Fielding ditches Bridget for Bin Laden

By Becky Gottel

In most circles, Osama bin Laden is not known as an international playboy. However, in Helen Fielding’s world of travel, comedy and terrorism, her heroine Olivia Joules encounters one of America’s most wanted men and finds him to be somewhat sexy and aloof.

As a Fielding fan, I would have read whatever she wrote after Bridget Jones’s Diary and Cause Celeb (written before Fielding had a Bridget Jones movie and had landed on college syllabi) regardless of the topic. Skepticism did not hold me back as I cracked open “Olivia Joules and the Overactive Imagination,” even though the plot revolved around a fashion reporter fighting an international terrorist ring.

Fielding ably creates a romantic-comic-spy novel while teetering between the lines of political correctness and being banned from book clubs. Can a heroine kiss a man whom she suspects of being a terrorist? In this case, yes. Don’t worry – she doesn’t turn the world on its side – the bad guys lose and the good girl still wins.

Olivia Joules is particularly refreshing and up-to-date after too many chick-lit books about a bumbling but lovable woman who falls for the wrong guy and then lands in the arms of Mr. Right. Admittedly, I panicked that Fielding had gone off the deep end when the book opened with the following exchange:

“The problem with you, Olivia, is that you have an overactive imagination.”

“I don’t,” said Olivia Joules indignantly.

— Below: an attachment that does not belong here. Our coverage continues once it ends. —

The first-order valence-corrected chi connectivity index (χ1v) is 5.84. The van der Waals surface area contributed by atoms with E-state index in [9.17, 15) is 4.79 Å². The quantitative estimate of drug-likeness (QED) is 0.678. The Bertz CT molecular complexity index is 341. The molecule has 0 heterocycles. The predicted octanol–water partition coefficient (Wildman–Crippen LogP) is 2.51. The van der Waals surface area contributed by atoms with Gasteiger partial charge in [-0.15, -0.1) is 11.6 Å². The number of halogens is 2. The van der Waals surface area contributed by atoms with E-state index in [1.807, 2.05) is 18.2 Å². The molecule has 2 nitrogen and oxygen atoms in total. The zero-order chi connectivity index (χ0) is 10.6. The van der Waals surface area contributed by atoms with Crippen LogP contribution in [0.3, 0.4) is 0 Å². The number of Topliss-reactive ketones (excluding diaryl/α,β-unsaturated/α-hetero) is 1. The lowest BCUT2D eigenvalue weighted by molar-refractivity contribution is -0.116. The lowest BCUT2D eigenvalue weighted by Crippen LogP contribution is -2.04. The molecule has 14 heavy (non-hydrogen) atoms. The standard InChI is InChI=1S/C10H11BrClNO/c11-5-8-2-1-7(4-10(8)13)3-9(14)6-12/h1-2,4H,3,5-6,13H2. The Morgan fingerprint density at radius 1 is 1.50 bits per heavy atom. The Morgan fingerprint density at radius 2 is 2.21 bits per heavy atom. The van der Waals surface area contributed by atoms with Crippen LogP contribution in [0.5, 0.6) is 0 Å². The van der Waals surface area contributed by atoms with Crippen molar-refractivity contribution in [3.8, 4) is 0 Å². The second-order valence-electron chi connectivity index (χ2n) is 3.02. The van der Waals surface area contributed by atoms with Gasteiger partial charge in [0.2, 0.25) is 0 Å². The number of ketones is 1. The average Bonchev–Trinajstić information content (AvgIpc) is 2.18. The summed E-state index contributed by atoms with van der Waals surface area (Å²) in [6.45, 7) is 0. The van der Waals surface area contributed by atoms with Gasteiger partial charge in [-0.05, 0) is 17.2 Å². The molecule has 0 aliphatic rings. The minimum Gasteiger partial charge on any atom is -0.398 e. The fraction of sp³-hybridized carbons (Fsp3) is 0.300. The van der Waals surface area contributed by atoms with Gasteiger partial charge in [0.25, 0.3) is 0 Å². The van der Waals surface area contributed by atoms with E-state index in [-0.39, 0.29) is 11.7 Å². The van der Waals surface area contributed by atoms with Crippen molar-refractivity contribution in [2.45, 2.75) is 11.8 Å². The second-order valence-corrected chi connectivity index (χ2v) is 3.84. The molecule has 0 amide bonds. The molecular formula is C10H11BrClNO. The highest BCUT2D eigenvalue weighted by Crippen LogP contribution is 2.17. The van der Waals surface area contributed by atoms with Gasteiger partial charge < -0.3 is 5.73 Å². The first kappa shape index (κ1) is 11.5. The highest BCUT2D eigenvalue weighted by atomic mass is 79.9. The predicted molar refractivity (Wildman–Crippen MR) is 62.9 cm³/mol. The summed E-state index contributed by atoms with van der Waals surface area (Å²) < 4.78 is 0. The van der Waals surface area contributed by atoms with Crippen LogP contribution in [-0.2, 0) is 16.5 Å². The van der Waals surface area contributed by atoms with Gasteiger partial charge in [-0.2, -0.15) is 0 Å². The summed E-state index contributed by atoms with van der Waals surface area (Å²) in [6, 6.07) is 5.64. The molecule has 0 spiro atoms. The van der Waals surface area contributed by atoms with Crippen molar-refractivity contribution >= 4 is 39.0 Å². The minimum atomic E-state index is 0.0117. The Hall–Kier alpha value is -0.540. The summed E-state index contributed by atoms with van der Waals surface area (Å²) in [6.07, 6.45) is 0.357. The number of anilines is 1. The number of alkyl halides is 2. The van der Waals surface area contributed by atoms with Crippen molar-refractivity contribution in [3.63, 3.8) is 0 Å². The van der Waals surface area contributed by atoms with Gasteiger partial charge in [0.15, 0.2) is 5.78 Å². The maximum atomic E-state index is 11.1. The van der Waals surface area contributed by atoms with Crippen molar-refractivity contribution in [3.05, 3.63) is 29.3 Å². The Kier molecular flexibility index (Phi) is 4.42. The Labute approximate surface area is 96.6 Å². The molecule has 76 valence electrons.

Barry Wilkinson, foreign editor of the Sunday Times, leaned back in his chair, trying to hold in his paunch, staring over his half-moon glasses at the disgruntled little figure before him, and thinking: And you’re too damned cute.

Luckily, this exchange only serves as a reminder of what other authors would be writing. Fielding steers away from convention and redeems herself with a competent heroine. Yes, Olivia is cute, but she doesn’t roll out of bed that way. Yes, the occasional attractive terrorist interests her, but she realizes that self-reliance is her greatest strength. Yes, she carries a hatpin in her pocket survival kit to stab attackers, but she successfully uses it, so that can’t be considered the hallmark of an overactive imagination.

Fielding also keeps the book compellingly comic while touching on serious current events. Olivia Joule’s overactive imagination, as referenced in the title, plays a key role in lightening the situation. When she believes she’s met bin Laden, it is easy to question her sanity as her best friend does:

“You’re sure it’s not a resurrected Abraham Lincoln?”

“Shut up,” said Olivia. “But seriously. Just think about it. Where better could they hide than in plain sight where no one’s expecting to see them?”

“I could think of, ooh, three, maybe four hundred places, just off the top of my head. Who is the guy? Is he six foot four, late forties?”

“No, but -” Her mind was racing again. “Look, I’m not saying it’s actually him, but people can completely alter their appearance, can’t they? He could easily have had some length taken out of each leg and his face changed.”

“Right, right. So, if you look at it that way, Osama bin Laden could be Oprah Winfrey, Britney Spears, or Eminem. Why have you fastened upon this guy?”

“It’s something about him. It’s his features – well, more his expression, in fact. He’s sort of languid.”

“Oh, why didn’t you say? Languid? Well, it’s definite then. I mean, bin Laden is number one on the FBI’s Most Languid List.”

Fielding solidly commits herself to comedy in Olivia Joules and the Overactive Imagination. If nothing else, who won’t love a heroine who renames herself after a unit of kinetic energy?